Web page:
For am I now seeking the approval of man, or of God? Or am I trying to please man? If I were still trying to please man, I would not be a servant of Christ.
Galatians 1:10 (ESV)
I am not where I am by choice. (that does not mean I do not love where I am. I LOVE where God carried me, and I wouldn’t have it any other way.) When my job was eliminated and I needed a way to stay sane, I wrote. Friends encouraged me to write for years. One day my soul opened up and a blog fell out. More than two years later, writing is refuge, therapy, communion. Writing deepened my faith. Had I not needed to fill days once full, I would never have given myself permission to write. On some level, writing filled a need; writing became my job.
Being a full time SAHM is not easy. There are always things to do and it is easy to become overwhelmed, particularly when you are NOT a domestic diva. So carving out time, quiet uninterrupted time to write felt awkward at first. Like without a career I didn’t deserve time for me. I believe if my writing were just an filler, I could walk away more easily. You see, for all my strength, I’m not all that good about giving myself permission. There is probably a long-form explanation, but the reality is that I am supposed to have more important things to do than sit around writing, right? Except that writing isn’t just a filler. I believe writing is my call.
What’s a call? Well, according to several writers, it can include the experience of losing your footing and finding the ground…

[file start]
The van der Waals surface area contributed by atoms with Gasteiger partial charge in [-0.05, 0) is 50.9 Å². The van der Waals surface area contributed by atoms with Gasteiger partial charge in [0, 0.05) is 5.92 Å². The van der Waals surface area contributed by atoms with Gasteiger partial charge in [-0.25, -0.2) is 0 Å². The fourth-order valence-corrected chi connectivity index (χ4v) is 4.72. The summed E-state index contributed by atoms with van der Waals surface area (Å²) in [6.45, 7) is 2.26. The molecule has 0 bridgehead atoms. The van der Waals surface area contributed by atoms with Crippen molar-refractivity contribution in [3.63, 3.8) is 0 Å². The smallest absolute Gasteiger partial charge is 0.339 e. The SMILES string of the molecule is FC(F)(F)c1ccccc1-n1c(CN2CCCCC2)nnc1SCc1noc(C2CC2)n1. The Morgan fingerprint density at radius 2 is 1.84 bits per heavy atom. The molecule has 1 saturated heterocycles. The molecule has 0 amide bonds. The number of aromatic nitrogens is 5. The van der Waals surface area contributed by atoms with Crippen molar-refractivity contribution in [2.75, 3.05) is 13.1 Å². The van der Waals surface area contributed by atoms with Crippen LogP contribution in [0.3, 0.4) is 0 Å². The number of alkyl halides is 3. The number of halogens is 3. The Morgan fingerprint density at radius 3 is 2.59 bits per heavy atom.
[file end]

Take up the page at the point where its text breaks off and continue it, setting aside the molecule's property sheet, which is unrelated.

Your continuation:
I tell you for certain that a grain of wheat that falls on the ground will never be more than one grain unless it dies. But if it dies, it will produce lots of wheat. If you love your life, you will lose it. If you give it up in this world, you will be given eternal life. If you serve me, you must go with me. My servants will be with me wherever I am. If you serve me, my Father will honor you. John 12:24-26 (NIV)
In a sermon on John 12, Fr. Jim Martin teaches that “you might come to see that that’s not such a bad thing to let go of. Maybe it’s been preventing you from some freedom. If you let those particular grains die, you might actually be freed of something. In the midst of suffering, you might experience some new life.”
I read that “losing a job can be a shattering loss of identity and purpose,or it can be an opportunity to assess your true calling and look for a better fit.” Who knew that falling out of one thing might be the key to landing where I belonged?
This week’s growth challenge requires mastering the art of saying NO to good things in order to be able to say YES to the best. I don’t think God gave me much choice. I would never have been brave enough on my own to say yes to writing. I wouldn’t have had time. I would have more important/pressing/legitimate/valuable things to do with my time. God didn’t give me any choice. Writing is my calling. The words just pour out. When there is nothing to say, I pray, stilling myself (another gift I’d never have given myself otherwise) to hear. I am disciplined. It is important to me to honor this gift, this blessing of lost and found. So, in growing, in mastering a new strength, I make time to honor this discipline. I carve time out. I set sacred boundaries. At some point every day, when things are done (after a fashion), and I feel that everyone’s needs are met, I get a little jealous. I look into the eyes of my beloved, into my children bright eyes, even into the endless brown eyes of my precious puppy when he wants to walk but there is just a little more to get out, “Mommy is writing,” and I do not feel badly. They accept it. They respect it. They have embraced it, and because they have, so have I.
So, there it is, me as coward. I did not bravely master the art of saying say “NO.” I backed into it, but I learned it nonetheless. My loving family taught it to me, and now, cautiously, they approached me when I’m hunched over my laptop, asking, “Mommy, are you writing?”
And that is when I finally understand that dying grains can be the key to a new life.